9 More Useful Tools for the Model Railroad Workbench
© Copyright http://www.modelbuildings.org All rights reserved.
Beyond your basic model railroaders tool inventory such as pliers, wire cutters, screwdrivers and the like, here are some other items most modelers acquire soon after beginning the hobby. Some people would even go so far as to say they are also indispensable. What would you say?
The smaller your favorite scale, the more you need them! Straight and curved models will help you hang on to those oh, so tiny parts such as small screws and coupler springs. They are also perfect for nudging tiny bits into just the right place for assembly.
You can’t work on what you can’t see. Model railroading seems to attract both the very young and the, shall we say, “more seasoned veteran hobbyist”. For those of us who have noticed the need for much longer arms when we read, a decent magnifier isn’t just a nice to have tool. It’s a necessity. You can spend as little as $20 US on one of these or you can really dive in to your bank account and find examples at $150. Ones equipped with built in lamps are preferred.
You might also see these advertised as spring clamps or just clamps. They come to you from the medical community, where they are a vital part of any surgical setup. You don’t have to go to a medical or dental supply house for them anymore because most hobby catalog tool sections will include them. They are available in a variety of tips, straight, curved, very long reach. They will be priced from $10 to $30 US from various tool suppliers, but you can also find them at model railroad shows and flea markets for $2 to $5. Once you have used this for a project, you’ll wonder how you ever got along without it. Hemostats are available in a number of lengths and sizes.
4. Bench Vise
A small vise is close to being the universal tool. If you are doing fine metalwork (building that brass locomotive, for example), or repairing electrical plugs and cables, or holding freshly glued parts, this is the tool for you. The vacuum base model will stick to non-porous work benches but not to bare. A sheet of plexiglass on your work area can serve a double purpose as protection for glued items and a handy place to stick a vacuum vise. There are other mounting styles that will clamp to the edge of the bench and universal position models that can be moved to whatever orientation works best for your project. Once again, flea markets and train shows will offer bargain prices. Purchasing a new one will cost you $30 and up.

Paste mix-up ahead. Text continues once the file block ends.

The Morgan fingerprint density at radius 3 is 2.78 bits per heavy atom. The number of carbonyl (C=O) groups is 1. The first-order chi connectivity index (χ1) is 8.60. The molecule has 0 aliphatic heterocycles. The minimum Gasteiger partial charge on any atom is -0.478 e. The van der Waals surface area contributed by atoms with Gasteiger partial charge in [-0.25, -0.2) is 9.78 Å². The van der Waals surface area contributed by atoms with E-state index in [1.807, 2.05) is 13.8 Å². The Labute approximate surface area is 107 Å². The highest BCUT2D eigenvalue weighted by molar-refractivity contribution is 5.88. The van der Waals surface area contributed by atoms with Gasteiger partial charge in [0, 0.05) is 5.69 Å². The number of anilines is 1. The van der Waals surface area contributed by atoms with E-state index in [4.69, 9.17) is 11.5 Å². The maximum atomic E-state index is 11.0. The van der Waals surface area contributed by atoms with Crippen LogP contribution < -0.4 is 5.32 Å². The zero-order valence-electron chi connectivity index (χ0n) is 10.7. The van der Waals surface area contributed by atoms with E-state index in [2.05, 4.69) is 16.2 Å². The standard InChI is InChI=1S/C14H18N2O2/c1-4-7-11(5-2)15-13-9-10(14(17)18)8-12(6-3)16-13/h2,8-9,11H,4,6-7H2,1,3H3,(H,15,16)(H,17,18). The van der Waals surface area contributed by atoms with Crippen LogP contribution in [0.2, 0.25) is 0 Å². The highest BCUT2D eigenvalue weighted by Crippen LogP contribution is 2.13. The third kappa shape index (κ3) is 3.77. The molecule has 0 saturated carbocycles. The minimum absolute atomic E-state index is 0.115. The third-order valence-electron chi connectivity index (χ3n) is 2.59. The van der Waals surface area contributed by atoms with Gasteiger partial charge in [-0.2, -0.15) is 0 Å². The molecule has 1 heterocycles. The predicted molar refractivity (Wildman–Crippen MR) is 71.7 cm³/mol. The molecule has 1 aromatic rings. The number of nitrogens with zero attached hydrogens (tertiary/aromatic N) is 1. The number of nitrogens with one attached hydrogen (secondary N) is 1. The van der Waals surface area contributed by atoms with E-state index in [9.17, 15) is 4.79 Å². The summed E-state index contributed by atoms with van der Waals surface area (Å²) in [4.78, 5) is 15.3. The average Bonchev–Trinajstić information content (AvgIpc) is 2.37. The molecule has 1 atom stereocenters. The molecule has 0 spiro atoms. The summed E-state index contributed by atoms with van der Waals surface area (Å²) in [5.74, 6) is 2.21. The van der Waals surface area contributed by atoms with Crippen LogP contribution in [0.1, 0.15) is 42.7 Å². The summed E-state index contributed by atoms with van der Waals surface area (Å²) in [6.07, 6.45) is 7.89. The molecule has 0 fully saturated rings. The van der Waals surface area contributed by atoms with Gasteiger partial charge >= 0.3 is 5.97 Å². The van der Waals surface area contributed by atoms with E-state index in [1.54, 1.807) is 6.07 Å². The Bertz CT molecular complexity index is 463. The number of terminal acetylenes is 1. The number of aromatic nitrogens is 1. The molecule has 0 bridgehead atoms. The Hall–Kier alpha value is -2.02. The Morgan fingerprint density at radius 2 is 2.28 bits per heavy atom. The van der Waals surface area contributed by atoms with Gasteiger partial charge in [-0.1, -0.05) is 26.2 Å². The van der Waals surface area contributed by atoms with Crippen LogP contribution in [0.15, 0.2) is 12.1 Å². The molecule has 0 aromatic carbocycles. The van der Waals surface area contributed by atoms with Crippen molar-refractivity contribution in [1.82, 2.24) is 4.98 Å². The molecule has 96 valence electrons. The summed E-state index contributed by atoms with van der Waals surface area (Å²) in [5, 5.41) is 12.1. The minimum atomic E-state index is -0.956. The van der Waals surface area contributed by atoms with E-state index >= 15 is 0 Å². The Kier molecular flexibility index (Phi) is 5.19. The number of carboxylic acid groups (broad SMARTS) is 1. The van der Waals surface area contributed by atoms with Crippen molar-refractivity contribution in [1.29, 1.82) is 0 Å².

5. “Third Hand”
If a vise is “almost” the universal tool, the so-called “third hand” has to be the top contender for the title! It rectifies the original design flaw in human beings, that being not nearly enough arms and hands to create the objects our minds invent! The model pictured was purchased from the Radio Shack franchise years ago to be part of an electronic work bench. Newer models are available with more than two additional “hands.” If you do a lot of electrical projects involving soldering, you’ll appreciate its talent for keeping blobs of hot solder or the soldering iron itself from jumping off the bench and
into your lap!
Vises, third hands and hemostats are all sub-members of a larger category of tools known simply as clamps. The list of “clamps” could go on for pages! If you stick with model railroading for any length of time, the list of clamps on your work bench is likely to get to be that long as well.
7. Pin Vise
Although this tool is called a “vise,” it’s really more of a handle. It is normally used to hold very fine drill bits to make precision holes in some material, but the clamping jaws can also hold fine parts that might otherwise jump off your work bench and into another dimension. One feature that is very useful for drilling is the swivel knob which allows you to spin the tool with your fingers while still holding it steady. It makes for a very stable and precision drill. A cheap one will cost about $7-10 US. Double or triple that price will net you a very nice model that will be on your bench as long as you have a bench.
8. High Intensity Lamp
If you are a youngster just getting started in the model railroad hobby, you might think you don’t really need a lamp as long as your bench is by a sunny window. A couple years later, you’ll start to wonder why tiny screws, springs, and kit parts always seem to be in the shadows! Having a high intensity work light on your bench from the start will keep that confusion at bay. As with most other tools, you get what you pay for. Small goose-neck lamps such as the one pictured below are relatively inexpensive, about $10-15 US. Clamp on swing fitting lamps with LED or fluorescent lighting and built in magnification can cost upwards of $75 US, but will last you a lifetime and can be used in combination with a magnifying headset for extremely close work.
9. Parts Storage
If your house has hardwood floors, you might thing that parts storage is not important. After all, those microscopic components (thinking of coupler springs!) that always seem to spring off the table onto the floor are easily found, right? Wait, you have carpeted floors? Carpet has magic properties. It instantly translates any small part that touches it into another and unreachable dimension. One sitting doing coupler conversions or assembling a unit with sub-millimeter parts and screws will convince you that one or more of the options pictured below are necessary for your bench!
When working on a project, use a couple of fiber or plastic egg carton halves to hold parts as you use them. They can keep everything handy, organized, and safe from the careless forearm or hand sweep.